Jun 21, 2013

    NEA: No proof that haze reduces dengue cases

    AS SINGAPORE skies remain shrouded by haze, some people have speculated that it might help combat the dengue scourge.

    The hypothesis making its rounds online is that haze might be able to kill mosquitoes.

    Aedes mosquitoes spread the dengue virus.

    But it might not be wise to let down your guard against dengue, going by statements from the National Environment Agency (NEA).

    When contacted, an NEA spokesman said "there is no evidence to support the hypothesis that haze may reduce the impact of dengue".

    She noted that a study had shown "no association between dengue activity and haze".

    The study was published by Duke-NUS Graduate Medical School, National University of Singapore (NUS), Tan Tock Seng Hospital and Singapore Clinical Research Institute in 2010.

    The spokesman pointed to scientific correspondence in 2010 involving Duke-NUS, DSO National Laboratories, NUS, NEA's Environmental Health Institute and the University of Hawaii.

    It highlighted that although haze blanketed much of South-east Asia - including Singapore - from late 1997 to early 1998, the number of dengue cases here in those years was the highest recorded in the 1990s.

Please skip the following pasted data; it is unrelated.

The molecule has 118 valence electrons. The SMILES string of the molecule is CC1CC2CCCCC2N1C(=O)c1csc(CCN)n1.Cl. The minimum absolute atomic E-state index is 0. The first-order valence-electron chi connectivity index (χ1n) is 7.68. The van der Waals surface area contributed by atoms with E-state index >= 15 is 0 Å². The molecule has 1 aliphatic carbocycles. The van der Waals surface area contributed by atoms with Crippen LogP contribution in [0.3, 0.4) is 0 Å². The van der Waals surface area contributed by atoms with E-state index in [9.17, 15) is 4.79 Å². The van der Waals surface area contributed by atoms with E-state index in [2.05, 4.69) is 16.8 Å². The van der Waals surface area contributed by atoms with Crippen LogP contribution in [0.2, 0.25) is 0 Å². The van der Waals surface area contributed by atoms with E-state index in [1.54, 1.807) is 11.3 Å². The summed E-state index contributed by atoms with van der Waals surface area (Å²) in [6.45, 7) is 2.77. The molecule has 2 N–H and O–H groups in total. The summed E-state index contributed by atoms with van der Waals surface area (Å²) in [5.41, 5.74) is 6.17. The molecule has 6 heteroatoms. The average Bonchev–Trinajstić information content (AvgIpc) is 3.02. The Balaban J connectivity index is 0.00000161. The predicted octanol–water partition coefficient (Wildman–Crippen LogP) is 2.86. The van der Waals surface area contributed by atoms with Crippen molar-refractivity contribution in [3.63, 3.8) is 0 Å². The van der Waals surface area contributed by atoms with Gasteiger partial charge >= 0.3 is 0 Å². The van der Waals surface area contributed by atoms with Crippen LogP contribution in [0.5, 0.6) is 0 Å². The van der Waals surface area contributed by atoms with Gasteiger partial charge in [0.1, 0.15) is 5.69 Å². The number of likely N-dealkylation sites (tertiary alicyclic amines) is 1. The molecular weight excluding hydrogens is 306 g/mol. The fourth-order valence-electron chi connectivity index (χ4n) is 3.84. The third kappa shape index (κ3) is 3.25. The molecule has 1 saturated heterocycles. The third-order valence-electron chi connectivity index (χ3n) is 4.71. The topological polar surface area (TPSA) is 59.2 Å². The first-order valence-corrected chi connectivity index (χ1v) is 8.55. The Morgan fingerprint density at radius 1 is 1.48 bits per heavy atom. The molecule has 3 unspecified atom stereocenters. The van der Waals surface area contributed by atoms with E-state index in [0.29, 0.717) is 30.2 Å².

"Dengue cases were similarly high in other South-east Asian countries during this period," she said.

    The number of new dengue cases each week does not seem to be falling.

    In the week ending June 1, 746 dengue cases were reported. For the week ending June 8, the number was 815.

    In the week ending last Saturday, it was 810. From Sunday till 3pm on Wednesday, there were 407 cases.

    The NEA no longer fogs to kill mosquitoes, The Straits Times reported in January. This is because fogging is neither sustainable nor effective, said an agency spokesman then.

    NEA also said that fogging exercises might not be able to eradicate all mosquitoes.

    Rather, removing breeding sources are more effective, it said, in a report by The Straits Times in March.